Reinier Gerritsen is an Amsterdam-based photographer in his fifties. He studied at the Vrije Academie and the Fotoschool in the Hague. In 1992 he was awarded the prestigious Rijksmuseum-NRC assignment, together with his colleague Luuk Kramer, to document the company culture in the Netherlands. The project resulted in a book and a solo exhibition in the Rijksmuseum. In 2002 his project Matti, about the new generation of students in the outskirts of Amsterdam, generated much discussion and the resulting book, designed by René Put, won the best-book award the following year.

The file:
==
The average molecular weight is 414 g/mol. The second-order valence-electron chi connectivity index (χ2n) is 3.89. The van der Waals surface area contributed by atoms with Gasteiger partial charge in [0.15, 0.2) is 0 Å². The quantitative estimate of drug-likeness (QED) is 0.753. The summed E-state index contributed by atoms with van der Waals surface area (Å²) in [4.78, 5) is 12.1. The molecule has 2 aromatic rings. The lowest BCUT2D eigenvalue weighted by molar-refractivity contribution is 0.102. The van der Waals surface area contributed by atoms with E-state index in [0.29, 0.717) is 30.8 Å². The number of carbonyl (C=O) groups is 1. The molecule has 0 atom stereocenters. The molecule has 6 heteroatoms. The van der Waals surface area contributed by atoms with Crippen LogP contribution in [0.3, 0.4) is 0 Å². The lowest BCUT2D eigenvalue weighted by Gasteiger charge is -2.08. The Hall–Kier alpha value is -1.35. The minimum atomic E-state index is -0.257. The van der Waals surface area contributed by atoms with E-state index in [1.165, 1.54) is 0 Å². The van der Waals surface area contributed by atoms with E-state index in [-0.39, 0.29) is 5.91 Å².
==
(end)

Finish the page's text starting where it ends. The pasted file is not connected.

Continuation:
In 2005 Gerritsen began a long-term project The Europeans, in which he traveled to 25 European countries to observe and photograph the anonymous masses on the streets. He found that wearing a fluorescent safety jacket changes him from appearing to be merely a curious photographer into someone who looks like a land surveyor - Gerritsen paradoxically melted into the crowd and was able to work unnoticed. Back in his studio he uses Photoshop to merge two shots of the same situation into one picture as well as to enhance the sharpness and create a panorama effect. He isolates the individuals, and creates a fascinating spectacle of human choreography and personal expression. Even though each city has a clear identity, Gerritsen's photos, seen as cultural and sociological documents, form a typology of the multicultural society within the European unification process. For his latest project, Gerritsen went to New York to give his view on the financial crisis. He intensified the style he developed in his European project, and his fifth book Wall Street Stop was published by Hatje Cantz in the spring of 2010, followed by a solo exhibition at the Nederlands Fotomuseum.